Survey Gauges Faculty Job Satisfaction

faculty working together

NC State faculty move the university forward through their dedication to teaching, research and innovation. In turn, NC State seeks to support faculty through continual improvement of recruitment, retention and professional development initiatives. The university’s participation in the Collaborative on Academic Careers in Higher Education (COACHE) survey reinforces a strong commitment to faculty success.

A Collaborative Relationship

Part of the Harvard Graduate School of Education, COACHE is a “research-practice partnership and network of peer institutions dedicated to improving outcomes in faculty recruitment, development, and retention.” This group of more than 300 higher education institutions helps improve faculty success through a variety of methods, including the COACHE Faculty Job Satisfaction Survey.

The Office of Institutional Research and Planning’s Survey Research unit coordinates the university’s participation in the survey every three years to better understand faculty needs and improve the overall faculty experience. The survey is sent to all faculty, and consists of 200 items covering everything from overall job satisfaction to transparency in communications, achieving tenure, professional development and more.

Faculty Findings

University faculty last took the COACHE Faculty Job Satisfaction Survey in spring 2018, with 49% of tenure track and professional track faculty participating. For nearly half of the survey items, NC State ranked in the top third among all participating universities nationally for faculty satisfaction.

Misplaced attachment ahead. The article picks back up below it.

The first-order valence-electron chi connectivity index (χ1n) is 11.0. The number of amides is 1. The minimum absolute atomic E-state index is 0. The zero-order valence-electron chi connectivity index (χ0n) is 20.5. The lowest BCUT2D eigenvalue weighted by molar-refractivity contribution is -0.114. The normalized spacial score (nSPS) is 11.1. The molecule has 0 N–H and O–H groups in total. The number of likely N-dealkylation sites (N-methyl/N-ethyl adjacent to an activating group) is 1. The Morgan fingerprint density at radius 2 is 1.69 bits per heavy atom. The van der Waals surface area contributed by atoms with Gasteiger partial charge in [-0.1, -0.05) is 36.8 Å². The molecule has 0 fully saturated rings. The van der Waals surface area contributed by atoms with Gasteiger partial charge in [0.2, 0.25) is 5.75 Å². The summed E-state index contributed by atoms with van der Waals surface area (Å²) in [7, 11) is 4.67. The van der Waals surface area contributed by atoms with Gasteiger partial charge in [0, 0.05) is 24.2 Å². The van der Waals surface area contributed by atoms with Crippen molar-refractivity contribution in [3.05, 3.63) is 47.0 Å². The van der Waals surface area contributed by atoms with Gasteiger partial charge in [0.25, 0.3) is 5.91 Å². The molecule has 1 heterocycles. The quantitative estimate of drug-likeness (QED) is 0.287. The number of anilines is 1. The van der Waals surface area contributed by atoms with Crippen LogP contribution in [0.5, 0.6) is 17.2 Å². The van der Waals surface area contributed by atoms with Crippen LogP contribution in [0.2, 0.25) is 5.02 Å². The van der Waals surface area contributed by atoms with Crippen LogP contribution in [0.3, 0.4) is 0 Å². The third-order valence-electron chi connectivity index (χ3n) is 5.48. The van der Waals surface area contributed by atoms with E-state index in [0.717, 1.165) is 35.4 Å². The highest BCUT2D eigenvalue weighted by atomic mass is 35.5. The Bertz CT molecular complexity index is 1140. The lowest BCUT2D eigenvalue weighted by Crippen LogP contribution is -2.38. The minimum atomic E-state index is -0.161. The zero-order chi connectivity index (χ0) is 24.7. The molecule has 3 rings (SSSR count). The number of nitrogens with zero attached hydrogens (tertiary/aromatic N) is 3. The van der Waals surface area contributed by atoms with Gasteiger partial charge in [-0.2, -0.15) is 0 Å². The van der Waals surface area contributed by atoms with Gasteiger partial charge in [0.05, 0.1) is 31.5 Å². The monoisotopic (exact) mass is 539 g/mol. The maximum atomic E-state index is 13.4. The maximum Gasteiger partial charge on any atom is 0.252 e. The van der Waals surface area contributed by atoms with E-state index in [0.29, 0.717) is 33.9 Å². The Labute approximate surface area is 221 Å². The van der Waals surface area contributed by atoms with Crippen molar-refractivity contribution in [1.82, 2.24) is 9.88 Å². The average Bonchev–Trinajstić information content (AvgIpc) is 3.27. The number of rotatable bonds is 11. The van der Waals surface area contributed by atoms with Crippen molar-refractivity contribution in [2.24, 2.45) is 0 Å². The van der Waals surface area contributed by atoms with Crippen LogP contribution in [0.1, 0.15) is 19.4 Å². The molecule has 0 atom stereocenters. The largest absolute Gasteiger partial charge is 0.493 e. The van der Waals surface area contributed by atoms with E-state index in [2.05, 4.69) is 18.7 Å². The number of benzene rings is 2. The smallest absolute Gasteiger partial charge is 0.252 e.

NC State received the most favorable overall ratings on topics related to teaching, department collegiality, leadership and quality, and promotion and tenure clarity (pre-tenure only). Additionally, 84% of university faculty taking the survey reported being “very satisfied” or “satisfied” with the intellectual vitality of pre-tenure faculty in the department.  

Compared to peer institutions — Georgia Tech, Iowa State, Purdue, UC Davis and Virginia Tech — NC State ranked favorably on university leadership, classrooms and library resources.

“We’re very encouraged by the feedback our faculty gave in the COACHE survey,” said Executive Vice Chancellor and Provost Warwick Arden. “What we’re hearing is that faculty generally see the university as a great place to work, and they’re excited about their new faculty colleagues as well.”

Opportunities for Growth

Of course, the COACHE Faculty Job Satisfaction Survey also uncovers opportunities for the university to grow and better serve faculty. 

In their survey responses, faculty showed high interest in interdisciplinary work, but felt that the university could do more to support and reward interdisciplinary faculty. Faculty also expressed a strong desire for NC State to provide more resources and support for faculty mentoring other faculty.

“We take the COACHE survey, and other opportunities to hear from our faculty, very seriously,” said Katharine Stewart, Vice Provost for Faculty Affairs. “We are open to ideas from all faculty on how NC State can improve satisfaction with mentoring and interdisciplinary work. The strategic planning effort is a great way to share those as well.”  

Faculty Moving Forward

The COACHE Faculty Job Satisfaction Survey results revealed that many NC State faculty have questions about where to go to ask questions, give feedback and raise concerns about policy-related issues. Faculty and the university can work together to answer those questions — NC State’s Office of Faculty Affairs and Faculty Senate are good places to start. NC State also maintains a policy manual with details on every university policy that impacts faculty and their career trajectory.

The Office of the Executive Vice Chancellor and Provost recently addressed the issue of providing more support for faculty recognition through the hiring of Maria Almanza as the Director of External Faculty Awards and Recognition. Almanza supports NC State faculty as they apply to regional, state, national and international awards, and to further celebrate and promote the excellent work of NC State faculty.